||1 year full time
2 years part time
3 years part time
Programme Director: Dr Anna Murray
Web: Enquire online
Phone: +44 (0)1392 725500
Due to Covid-19 all modules on the Genomic Medicine Programme will be delivered online for the 2020/21 academic year, with the exception of the Counselling module which will delivered on campus with social distancing if possible. It will not be necessary for students to be in Exeter, the majority of modules will be asynchronous, giving students the flexibility to study at their own pace at a time that is convenient for them. Students will be fully supported in their online learning with access to academic tutors throughout. Some optional on-campus tutorials will also be offered
- Taught by world-leading academics in genomics research, including multifactorial traits, rare disorders, pharmacogenomics and epigenetics.
- Developed by Health Education England and is aligned with their vision to prepare the NHS for the legacy of the 100,000 Genomes Project
- You can opt to study for a 60 credit PG Certificate or 120 credit PG Diploma, by selecting a combination of any of the modules on offer
- Funded places from Health Education England are available for a maximum of four modules, the equivalent of a PG Certificate, for NHS professionals.
- You will study the genomics and informatics of rare and common diseases, cancer and infectious diseases, which can be applied to clinical practice and medical research
83% of research in Clinical Medicine classified as world-leading or internationally excellent
Top 10 in the UK for world-leading and internationally excellent research in Public Health, Health Services and Primary Care
Major capital investment in new buildings and state-of-the-art facilities
Limited number of HEE funded places for NHS professionals
Normally a min 2.2 Honours degree (or equivalent) in a relevant discipline. Relevant clinical or professional experience may be taken into consideration as evidence of equivalency.
Individuals who don't meet the normal entry criteria but have relevant professional experience will also be welcomed on to this MSc programme. Qualifications and experience will be assessed on application and there will be opportunities for APL (Assessment of Prior Learning).
Entry requirements for international students
English language requirements
• IELTS: Overall score 6.5. No less than 6.0 in any section.
• TOEFL: Overall score 90 with minimum scores of 21 for writing, 21 for listening, 22 for reading and 23 for speaking.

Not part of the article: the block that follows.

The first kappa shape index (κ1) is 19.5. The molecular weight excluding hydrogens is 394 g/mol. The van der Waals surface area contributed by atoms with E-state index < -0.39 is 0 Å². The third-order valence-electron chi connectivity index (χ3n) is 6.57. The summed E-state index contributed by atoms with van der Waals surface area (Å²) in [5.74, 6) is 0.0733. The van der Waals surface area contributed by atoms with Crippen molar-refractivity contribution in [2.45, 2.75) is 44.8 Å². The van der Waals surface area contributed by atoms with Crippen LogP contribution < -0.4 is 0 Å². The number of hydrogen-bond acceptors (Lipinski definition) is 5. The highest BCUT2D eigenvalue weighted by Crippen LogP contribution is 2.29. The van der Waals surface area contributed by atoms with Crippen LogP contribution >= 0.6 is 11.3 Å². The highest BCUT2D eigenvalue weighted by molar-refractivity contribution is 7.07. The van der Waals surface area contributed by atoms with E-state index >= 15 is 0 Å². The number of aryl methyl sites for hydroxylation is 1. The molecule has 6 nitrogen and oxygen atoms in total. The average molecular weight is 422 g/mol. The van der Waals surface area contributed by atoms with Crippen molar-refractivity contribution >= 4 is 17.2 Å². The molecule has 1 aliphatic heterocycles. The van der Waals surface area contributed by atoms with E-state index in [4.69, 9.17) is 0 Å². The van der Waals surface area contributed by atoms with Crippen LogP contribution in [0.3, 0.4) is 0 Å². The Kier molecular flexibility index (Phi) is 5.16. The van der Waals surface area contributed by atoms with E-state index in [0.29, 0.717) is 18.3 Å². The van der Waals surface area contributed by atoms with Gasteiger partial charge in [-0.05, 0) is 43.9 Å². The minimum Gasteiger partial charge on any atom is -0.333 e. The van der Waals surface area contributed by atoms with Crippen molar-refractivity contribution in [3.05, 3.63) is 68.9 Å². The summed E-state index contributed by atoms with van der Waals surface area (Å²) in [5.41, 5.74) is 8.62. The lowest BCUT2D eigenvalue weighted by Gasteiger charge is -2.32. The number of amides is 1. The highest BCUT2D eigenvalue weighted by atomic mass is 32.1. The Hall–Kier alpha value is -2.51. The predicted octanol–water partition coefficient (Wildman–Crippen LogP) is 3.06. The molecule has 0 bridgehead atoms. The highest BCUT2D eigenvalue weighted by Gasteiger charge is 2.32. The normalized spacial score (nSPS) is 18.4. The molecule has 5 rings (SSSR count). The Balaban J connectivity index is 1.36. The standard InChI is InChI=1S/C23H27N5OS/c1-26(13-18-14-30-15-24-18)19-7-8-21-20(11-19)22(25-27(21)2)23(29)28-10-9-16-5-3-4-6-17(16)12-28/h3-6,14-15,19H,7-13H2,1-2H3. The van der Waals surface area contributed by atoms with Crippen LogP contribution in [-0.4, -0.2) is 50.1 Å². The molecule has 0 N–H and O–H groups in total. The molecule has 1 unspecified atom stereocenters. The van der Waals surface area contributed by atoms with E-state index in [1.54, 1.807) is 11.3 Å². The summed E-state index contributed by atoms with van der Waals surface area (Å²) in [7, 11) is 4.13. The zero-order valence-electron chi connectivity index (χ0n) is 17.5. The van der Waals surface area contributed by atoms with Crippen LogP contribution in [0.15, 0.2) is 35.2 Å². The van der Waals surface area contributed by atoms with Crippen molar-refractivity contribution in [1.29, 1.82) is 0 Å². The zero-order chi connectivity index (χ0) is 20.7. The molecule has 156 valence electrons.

• Pearson: 58 with no less than 55 in all communicative skills
Please visit our international equivalency pages to enable you to see if your existing academic qualifications meet our entry requirements.
International students are normally subject to visa regulations which prevent part-time study. It is recommended that international students apply for the level of the final award you intend to complete i.e. PGCert, PGDip or Masters, due to the associated cost and requirements for a Tier 4 student Visa.
Entry requirements for international students
Please visit our entry requirements section for equivalencies from your country and further information on English language requirements.
Practice in the clinical professions will be transformed by genomic technologies and information within the next decade.
This MSc programme has been developed by Health Education England and is aligned with their vision to prepare the NHS for the legacy of the 100,000 Genomes Project.
This will be achieved through education and training that is focused on developing skilled graduates who can apply genomic medicine for patient benefit.
The programme is offered by a network of seven universities across England and includes study of the genomics and informatics of rare and common diseases, cancer and infectious diseases, which can be applied to clinical practice and medical research. The programme enhances knowledge and skills in this rapidly evolving field.
Students are likely to be clinical practitioners, diagnostic service providers, scientists, researchers and those aspiring to specialise within an academic career pathway.
The programme is also divided into units of study called ‘modules’ which are assigned a number of ‘credits’. The credit rating of a module is proportional to the total workload, with one credit being nominally equivalent to 10 hours of work, a 15 credit module being equivalent to 150 hours of work and a full Masters degree being equivalent to approximately 1,800 hours of work. Therefore, for applicants who are working full time (or close to full-time), we recommend applying to complete the Masters degree over 2 or 3 years rather than 1 year.